WASHINGTON — Virginia has given up its special federal exemption that would have allowed toll booths on Interstate 95 between Fredericksburg and the North Carolina line.
In a letter dated May 24, 2016 but just obtained by WTOP, Virginia Department of Transportation Commissioner Charles Kilpatrick told the Federal Highway Administration that “based on changes in law and our new project development and rating process we are no longer considering the I-95 corridor for tolling under this program.”
Kilpatrick said the FHWA could offer Virginia’s exemption to another state. The Oregonian reported that Oregon is interested in taking the slot to institute tolls on Interstate 5 in Portland or Interstate 205 in Oregon City.
The federal government first granted Virginia the tolling exemption in 2003 for Interstate 81 and then transferred it in 2011 at the state’s request to Interstate 95. It would have allowed Virginia to be one of three states to institute tolling on an existing highway to pay for reconstruction and rehabilitation of the road. Generally today, tolls are only allowed to be added where new lanes are added to a road.
The plan for tolls between Fredericksburg and North Carolina was never implemented. It could have included a toll booth near the North Carolina line or tolls at either end of the 126-mile corridor. North Carolina had its own exemption under the program to toll I-95 between the Virginia and South Carolina borders.
Missouri had the third exemption under the program that was supposed to allow for three pilot projects across the country, but all of the projects missed a federal deadline of December 2016.
In Virginia’s case, original plans to include tolls on Interstate 81 to generate funding for maintenance and repairs sparked opposition and eventually a law that tolls could not be implemented there without direct permission from the General Assembly. Eventually, the switch to a plan to toll Interstate 95 south of Fredericksburg prompted a similar law a few years later.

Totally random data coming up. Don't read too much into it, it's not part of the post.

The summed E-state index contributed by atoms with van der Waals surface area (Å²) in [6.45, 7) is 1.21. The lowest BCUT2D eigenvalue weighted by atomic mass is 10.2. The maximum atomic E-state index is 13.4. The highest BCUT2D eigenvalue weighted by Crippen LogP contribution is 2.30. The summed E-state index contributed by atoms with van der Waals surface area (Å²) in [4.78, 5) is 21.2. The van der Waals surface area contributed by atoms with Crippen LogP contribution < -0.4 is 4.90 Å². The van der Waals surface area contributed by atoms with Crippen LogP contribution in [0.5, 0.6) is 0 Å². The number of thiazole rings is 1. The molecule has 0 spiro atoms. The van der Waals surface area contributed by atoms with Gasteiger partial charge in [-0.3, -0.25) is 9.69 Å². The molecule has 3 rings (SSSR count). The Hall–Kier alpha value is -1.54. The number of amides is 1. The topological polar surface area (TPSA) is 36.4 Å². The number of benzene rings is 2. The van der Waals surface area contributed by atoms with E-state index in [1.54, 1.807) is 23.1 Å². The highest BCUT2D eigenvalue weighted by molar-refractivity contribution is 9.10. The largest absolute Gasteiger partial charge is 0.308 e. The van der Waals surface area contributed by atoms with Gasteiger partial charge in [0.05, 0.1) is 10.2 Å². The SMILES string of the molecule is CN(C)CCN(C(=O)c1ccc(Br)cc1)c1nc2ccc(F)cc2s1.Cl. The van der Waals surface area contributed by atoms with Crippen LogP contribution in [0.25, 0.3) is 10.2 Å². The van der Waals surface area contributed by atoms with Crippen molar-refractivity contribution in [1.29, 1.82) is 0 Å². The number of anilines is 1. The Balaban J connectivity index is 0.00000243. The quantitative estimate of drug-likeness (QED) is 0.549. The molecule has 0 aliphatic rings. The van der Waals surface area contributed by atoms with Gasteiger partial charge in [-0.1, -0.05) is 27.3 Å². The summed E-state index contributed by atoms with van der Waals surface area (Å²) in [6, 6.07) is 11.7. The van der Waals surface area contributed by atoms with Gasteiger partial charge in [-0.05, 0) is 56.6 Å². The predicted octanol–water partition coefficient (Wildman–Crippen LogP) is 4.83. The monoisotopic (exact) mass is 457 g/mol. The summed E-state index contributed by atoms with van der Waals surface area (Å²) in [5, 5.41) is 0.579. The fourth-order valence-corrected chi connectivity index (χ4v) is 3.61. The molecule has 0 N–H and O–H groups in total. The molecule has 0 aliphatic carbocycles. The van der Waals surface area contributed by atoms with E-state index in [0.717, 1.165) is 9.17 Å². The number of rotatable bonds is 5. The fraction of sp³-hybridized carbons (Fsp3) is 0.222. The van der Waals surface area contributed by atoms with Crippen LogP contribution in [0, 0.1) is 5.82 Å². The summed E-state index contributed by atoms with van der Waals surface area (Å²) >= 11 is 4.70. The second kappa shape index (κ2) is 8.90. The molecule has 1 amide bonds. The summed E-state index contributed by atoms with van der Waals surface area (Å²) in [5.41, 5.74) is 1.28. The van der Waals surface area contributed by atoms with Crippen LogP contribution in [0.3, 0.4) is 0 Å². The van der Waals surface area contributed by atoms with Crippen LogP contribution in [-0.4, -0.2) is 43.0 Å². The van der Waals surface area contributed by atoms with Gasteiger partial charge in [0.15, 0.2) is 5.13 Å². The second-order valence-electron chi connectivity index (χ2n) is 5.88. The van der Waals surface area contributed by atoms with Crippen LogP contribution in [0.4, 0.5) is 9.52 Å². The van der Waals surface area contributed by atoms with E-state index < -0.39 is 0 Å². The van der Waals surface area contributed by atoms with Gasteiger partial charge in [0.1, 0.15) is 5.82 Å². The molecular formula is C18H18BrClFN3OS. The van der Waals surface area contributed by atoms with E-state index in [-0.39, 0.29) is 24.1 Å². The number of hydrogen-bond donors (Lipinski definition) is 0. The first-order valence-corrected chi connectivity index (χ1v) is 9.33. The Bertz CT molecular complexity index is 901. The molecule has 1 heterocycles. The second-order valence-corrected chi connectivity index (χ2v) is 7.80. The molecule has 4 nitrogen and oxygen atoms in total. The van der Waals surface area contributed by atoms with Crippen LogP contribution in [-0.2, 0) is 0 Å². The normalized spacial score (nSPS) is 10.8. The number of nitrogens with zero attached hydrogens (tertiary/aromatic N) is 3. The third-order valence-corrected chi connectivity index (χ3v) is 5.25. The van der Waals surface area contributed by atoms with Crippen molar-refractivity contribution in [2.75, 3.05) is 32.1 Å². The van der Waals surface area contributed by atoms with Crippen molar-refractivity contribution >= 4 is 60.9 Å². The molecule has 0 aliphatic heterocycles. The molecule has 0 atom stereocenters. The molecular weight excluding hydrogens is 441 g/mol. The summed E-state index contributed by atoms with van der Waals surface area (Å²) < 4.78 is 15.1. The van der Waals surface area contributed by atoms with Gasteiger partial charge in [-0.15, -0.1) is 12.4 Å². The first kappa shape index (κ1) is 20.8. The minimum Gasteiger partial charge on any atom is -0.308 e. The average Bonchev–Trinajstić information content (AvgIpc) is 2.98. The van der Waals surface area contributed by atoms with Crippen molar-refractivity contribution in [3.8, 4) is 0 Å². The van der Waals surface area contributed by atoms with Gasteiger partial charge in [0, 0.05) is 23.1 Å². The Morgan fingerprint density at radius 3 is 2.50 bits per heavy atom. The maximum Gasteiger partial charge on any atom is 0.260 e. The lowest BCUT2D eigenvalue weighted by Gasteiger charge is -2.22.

When Gov. Bob McDonnell’s administration first proposed the tolls on I-95 in 2010, he said in a letter that “the imposition of tolls on I-95 is the most efficient and timely method to generate the much-needed revenue to make these improvements to the corridor.” The McDonnell administration estimated that tolls of $2 to $4 per car could have been in place within a few years to generate $30 to $60 million per year.
In 2012, McDonnell said tolls were still about two years away if the project moved forward.
A few years later, Virginia lawmakers passed a broad transportation funding measure that changed gas and sales taxes to raise more money for roads. Virginia has since introduced a system to rate transportation projects as a way to decide how to spend the still-limited money.
Virginia is now in the process of expanding or adding a number of toll facilities, including building new toll lanes on Interstate 66 outside the Beltway, implementing tolls for solo drivers at rush hour on Interstate 66 inside the Beltway while expanding the hours where HOV rules apply, building new toll lanes in the Hampton Roads area and extending the 95 Express Lanes.